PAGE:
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Customizing ASP.NET Core Part 5: HostedServices

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Customizing ASP.NET Core Part 5: HostedServices

This article is really more about a feature you can use to create background services to run tasks asynchronously inside your application.

· Web Dev Zone ·
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This fifth part of this series doesn't really show a customization. This part is more about a feature you can use to create background services to run tasks asynchronously inside your application. Actually, I use this feature to regularly fetch data from a remote service in a small ASP.NET Core application.

The Series's Topics

About HostedServcices

HostedServices are a new thing in ASP.NET Core 2.0 and can be used to run tasks asynchronously in the background of your application. This can be used to fetch data periodically, do some calculations in the background, or perform some cleanups. This can also be used to send preconfigured emails or whatever you need to do in the background.

HostedServices are basically simple classes, which implements the IHostedService interface.

public class SampleHostedService: IHostedService {
    public Task StartAsync(CancellationToken cancellationToken) {}

    public Task StopAsync(CancellationToken cancellationToken) {}
}

A HostedService needs tom implement a StartAsync() and a StopAsync() method. The StartAsync() is the place where you implement the logic to execute. This method gets executed once immediately after the application starts. The method StopAsync(),on the other hand, gets executed just before the application stops. This also means that to start a kind of scheduled service you need to implement it on your own. You will need to implement a loop which executes the code regularly.

To get a HostedService executed you need to register it in the ASP.NET Core dependency injection container as a singleton instance:

services.AddSingleton<IHostedService, SampleHostedService>(); 

To see how a hosted service works, I created the next snippet. It writes a log message on start, on stop, and every two seconds to the console:

public class SampleHostedService: IHostedService {
    private readonly ILogger < SampleHostedService > logger;

    // inject a logger
    public SampleHostedService(ILogger < SampleHostedService > logger) {
        this.logger = logger;
    }

    public Task StartAsync(CancellationToken cancellationToken) {
        logger.LogInformation("Hosted service starting");

        return Task.Factory.StartNew(async () => {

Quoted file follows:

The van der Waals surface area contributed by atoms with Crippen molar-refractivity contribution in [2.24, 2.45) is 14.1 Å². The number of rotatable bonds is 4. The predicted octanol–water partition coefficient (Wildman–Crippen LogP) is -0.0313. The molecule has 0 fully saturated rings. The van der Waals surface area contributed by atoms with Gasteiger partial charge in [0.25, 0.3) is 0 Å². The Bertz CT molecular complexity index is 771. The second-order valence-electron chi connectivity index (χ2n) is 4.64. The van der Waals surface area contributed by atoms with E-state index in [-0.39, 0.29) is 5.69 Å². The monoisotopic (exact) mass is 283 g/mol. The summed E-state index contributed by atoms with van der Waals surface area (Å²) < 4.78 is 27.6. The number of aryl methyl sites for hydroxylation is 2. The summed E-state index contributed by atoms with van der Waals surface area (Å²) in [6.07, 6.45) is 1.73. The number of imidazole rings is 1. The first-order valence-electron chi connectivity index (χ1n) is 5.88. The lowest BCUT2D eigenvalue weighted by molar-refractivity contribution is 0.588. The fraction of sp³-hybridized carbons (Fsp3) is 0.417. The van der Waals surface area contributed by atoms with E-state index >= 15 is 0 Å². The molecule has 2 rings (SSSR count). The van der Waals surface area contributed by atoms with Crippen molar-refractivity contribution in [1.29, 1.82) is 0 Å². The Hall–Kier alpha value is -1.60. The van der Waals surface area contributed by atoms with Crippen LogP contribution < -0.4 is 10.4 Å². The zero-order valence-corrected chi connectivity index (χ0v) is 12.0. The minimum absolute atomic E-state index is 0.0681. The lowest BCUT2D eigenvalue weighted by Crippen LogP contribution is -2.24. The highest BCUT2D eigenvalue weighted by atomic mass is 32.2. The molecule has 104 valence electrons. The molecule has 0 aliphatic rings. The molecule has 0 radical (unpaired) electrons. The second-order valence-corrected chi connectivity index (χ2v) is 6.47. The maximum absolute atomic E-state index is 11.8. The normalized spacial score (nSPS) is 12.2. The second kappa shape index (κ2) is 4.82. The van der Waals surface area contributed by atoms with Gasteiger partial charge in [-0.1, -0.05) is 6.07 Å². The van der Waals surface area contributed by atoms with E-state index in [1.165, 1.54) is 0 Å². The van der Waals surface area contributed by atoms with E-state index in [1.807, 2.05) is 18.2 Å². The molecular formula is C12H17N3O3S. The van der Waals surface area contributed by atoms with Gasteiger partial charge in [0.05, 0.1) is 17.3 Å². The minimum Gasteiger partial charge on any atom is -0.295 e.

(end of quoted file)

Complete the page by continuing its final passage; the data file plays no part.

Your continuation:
// loop until a cancalation is requested
            while (!cancellationToken.IsCancellationRequested) {
                logger.LogInformation("Hosted service executing - {0}", DateTime.Now);
                try {
                    // wait for 3 seconds
                    await Task.Delay(TimeSpan.FromSeconds(2), cancellationToken);
                } catch (OperationCanceledException) {}
            }
        }, cancellationToken);
    }

    public Task StopAsync(CancellationToken cancellationToken) {
        logger.LogInformation("Hosted service stopping");
        return Task.CompletedTask;
    }
}

To test this, I simply created a new ASP.NET Core application, placed this snippet inside, register the HostedService and started the application by calling the next command in the console:

dotnet run

This results in the following console output:

As you can see, the log output is written to the console every two seconds.

Conclusion

You can now start to do some more complex things with HostedServices. Be careful with the hosted service, because it runs all in the same application. Don't use too much CPU or memory, this could slow down your application.

For bigger applications, I would suggest moving such tasks to a separate application that is specialized to execute background tasks. A separate Docker container, a BackroundWorker on Azure, Azure Functions, or something like this. However, it should be separated from the main application in that case.

In the next part of this series, I'm going to write about MiddleWares and how you can use them to implement special logic to the request pipeline, or how you are able to serve specific logic on different paths.

Deploying code to production can be filled with uncertainty. Reduce the risks, and deploy earlier and more often. Download this free guide to learn more. Brought to you in partnership with Rollbar.

Topics:
web dev ,asp.net core ,web application development ,tutorial ,hostedservices

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